St Martin’s CE Primary School
An act of Collective Worship takes place every day and is an integral part of both school life and our Christian identity, making space for pupils and staff to come together and share in worship through learning, music, reflection and prayer. Our worship is inclusive and gives all of the school community the chance to be part of the experience, whilst respecting the integrity of family and cultural backgrounds. Visitors to the school are always very welcome to join us in worship.
The weekly pattern of collective worship looks like this:
|Whole school worship to introduce focus for the week||Hymn practice||Class worship linked to the week’s theme (class reflection)||Class worship linked to the week’s theme (personal reflection)||Celebration worship|
Reverend Kate visits our school regularly to lead worship and also joins us for special occasions such as Harvest, Remembrance, Christmas and Easter. From time to time, a whole class plans and delivers collective worship to which parents are invited.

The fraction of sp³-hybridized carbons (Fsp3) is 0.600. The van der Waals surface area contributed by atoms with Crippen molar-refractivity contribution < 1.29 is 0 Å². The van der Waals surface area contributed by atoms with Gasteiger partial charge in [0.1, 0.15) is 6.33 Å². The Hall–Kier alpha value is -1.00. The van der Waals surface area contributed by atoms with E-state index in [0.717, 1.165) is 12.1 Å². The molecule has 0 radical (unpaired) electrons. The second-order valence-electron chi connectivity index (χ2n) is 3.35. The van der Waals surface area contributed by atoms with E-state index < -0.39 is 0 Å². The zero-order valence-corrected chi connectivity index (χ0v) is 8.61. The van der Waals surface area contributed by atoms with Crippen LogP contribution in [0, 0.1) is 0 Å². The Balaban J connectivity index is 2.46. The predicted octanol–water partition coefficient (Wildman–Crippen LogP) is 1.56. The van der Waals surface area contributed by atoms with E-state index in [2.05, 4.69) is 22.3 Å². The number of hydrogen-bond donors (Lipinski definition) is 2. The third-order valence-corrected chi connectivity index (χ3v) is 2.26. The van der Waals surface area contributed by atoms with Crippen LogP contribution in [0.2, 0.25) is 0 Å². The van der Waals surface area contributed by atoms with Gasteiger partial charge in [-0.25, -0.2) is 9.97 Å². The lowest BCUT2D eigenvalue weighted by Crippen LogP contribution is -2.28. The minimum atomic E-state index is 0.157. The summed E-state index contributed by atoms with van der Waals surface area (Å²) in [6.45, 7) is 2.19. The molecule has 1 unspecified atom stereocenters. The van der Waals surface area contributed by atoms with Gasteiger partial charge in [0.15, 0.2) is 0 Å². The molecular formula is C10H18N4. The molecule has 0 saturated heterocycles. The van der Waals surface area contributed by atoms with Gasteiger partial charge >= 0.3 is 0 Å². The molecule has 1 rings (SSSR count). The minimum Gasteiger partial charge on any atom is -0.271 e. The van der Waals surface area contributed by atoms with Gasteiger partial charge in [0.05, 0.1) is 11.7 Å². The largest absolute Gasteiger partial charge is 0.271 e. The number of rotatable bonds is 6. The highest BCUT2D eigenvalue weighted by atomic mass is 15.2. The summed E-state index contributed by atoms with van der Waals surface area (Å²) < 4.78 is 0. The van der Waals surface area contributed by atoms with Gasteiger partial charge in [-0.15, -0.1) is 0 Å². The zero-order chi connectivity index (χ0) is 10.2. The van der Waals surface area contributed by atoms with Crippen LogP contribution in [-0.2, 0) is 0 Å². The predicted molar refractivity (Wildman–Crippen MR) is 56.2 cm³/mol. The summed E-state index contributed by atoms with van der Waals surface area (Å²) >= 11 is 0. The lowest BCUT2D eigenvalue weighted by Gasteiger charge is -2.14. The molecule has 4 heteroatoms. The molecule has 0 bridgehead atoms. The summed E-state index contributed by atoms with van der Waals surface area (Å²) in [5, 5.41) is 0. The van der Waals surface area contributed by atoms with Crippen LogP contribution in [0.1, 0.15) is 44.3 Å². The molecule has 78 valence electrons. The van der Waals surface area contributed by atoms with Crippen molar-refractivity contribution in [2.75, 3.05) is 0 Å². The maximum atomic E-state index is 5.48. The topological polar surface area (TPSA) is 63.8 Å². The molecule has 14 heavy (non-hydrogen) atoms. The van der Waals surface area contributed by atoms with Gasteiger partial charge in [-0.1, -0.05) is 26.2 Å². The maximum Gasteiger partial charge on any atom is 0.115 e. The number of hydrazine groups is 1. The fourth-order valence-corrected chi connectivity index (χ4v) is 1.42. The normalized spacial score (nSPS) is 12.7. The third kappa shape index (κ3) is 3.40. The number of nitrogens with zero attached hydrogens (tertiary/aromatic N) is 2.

ROOTS AND FRUITS
‘A tree is known by its fruit’
Roots and Fruits is a resource that supports the structure of our Collective Worship. It is rooted in Bible teaching and uses poetry, art and drama to bring well-known stories and words of wisdom from the Bible to life. Each half term focuses on one value (theme) that links with the season of the Church year. The twelve values in total represent the fruit that grows as the teaching is lived out in everyday life. Click on an icon to find out more about how we explore each value through worship at St Martin’s.
WHAT DOES IT LOOK LIKE?
Collective Worship at St Martin’s follows a set structure of 4 parts:
When everyone in the school has gathered, 3 candles are lit and an opening prayer is said to signal the start of worship. The Root of the worship (the Bible story or passage) is usually introduced during this time too.
Symbolised by a window, the learning element of worship is when new possibilities or different perspectives are ‘opened up’ through the use of poetry, drama, visual images or props based on Bible stories or other texts.
Symbolised by the mirror, the reflecting element encourages everyone to consider how the Bible story or stimulus has resonated with them, or challenged them. Questions are used as a focus for reflection and there are often moments of silence to give space for individual, personal reflection.
The final element of the worship has the symbol of the door and provides an opportunity to consider how God might be challenging those present in worship to ‘step out’ and play their part in making a difference in the world both as individuals and as part of the school community.